What is meant by Ezra Pound's term "musical phrase" in his discussion of Imagism?

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Ezra Pound, in his essay "A Retrospect," uses the term "musical phrase" in one of the three principles that he explains characterize his particular school of poetry. Here is the full principle as it appears in the essay:

As regarding rhythm: to compose in the sequence of the musical phrase, not in sequence of a metronome.

A metronome is a device that ticks in a regular pattern. Pound explains that the "musical phrase" is a better way to think about grouping and arranging words in a poem, rather than abiding by expected and regular patterns of sound. He discusses the musicality of words and poetry later in the essay, reinforcing the notion that the musical rolls and waves of words in a poem are much preferred to the repetitive rhythm of words that imitate the sequence of a metronome.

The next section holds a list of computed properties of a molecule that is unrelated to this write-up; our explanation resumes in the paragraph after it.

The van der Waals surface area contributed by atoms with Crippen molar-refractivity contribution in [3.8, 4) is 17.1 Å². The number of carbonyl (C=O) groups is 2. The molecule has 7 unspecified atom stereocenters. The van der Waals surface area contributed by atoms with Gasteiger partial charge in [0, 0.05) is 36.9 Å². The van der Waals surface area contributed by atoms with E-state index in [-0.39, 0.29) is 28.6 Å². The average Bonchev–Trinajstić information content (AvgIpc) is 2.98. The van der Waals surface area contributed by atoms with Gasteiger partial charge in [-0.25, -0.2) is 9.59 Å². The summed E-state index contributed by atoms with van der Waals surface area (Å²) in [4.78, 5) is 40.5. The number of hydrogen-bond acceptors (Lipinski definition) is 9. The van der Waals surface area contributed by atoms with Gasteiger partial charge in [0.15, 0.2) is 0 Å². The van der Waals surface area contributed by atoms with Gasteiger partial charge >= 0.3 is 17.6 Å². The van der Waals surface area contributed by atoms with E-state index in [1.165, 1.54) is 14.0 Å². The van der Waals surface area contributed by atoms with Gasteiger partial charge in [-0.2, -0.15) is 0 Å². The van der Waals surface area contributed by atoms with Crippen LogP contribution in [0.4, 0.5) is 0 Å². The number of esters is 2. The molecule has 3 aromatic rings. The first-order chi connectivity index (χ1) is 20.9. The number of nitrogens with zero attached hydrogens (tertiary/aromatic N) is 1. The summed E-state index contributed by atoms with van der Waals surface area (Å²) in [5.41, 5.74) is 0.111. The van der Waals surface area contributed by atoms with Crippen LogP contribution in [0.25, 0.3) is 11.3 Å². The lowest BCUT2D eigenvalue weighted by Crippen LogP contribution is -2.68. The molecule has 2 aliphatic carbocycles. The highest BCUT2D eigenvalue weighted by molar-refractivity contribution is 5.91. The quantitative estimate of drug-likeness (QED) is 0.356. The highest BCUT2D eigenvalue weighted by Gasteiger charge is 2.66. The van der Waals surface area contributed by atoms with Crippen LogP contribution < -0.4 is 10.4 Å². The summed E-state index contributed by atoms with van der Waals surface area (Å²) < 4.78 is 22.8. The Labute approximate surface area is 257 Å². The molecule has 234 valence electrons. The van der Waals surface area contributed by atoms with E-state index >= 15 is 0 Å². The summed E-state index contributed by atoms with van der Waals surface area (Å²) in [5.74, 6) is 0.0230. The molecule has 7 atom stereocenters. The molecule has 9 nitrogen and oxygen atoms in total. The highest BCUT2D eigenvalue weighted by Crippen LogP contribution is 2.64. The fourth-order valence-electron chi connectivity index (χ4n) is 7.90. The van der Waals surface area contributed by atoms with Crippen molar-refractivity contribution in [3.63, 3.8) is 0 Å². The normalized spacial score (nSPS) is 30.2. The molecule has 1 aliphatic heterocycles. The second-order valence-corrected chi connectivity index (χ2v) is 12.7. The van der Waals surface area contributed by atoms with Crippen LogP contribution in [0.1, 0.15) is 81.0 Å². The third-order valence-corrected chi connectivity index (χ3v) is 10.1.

You’re referring to Ezra Pound’s essay “A Retrospect,” containing ideas first expounded by F. S. Flint in his essay “Imagisme” from the March 1913 edition of Poetry alongside Pound’s “A Few...

(The entire section contains 3 answers and 613 words.)

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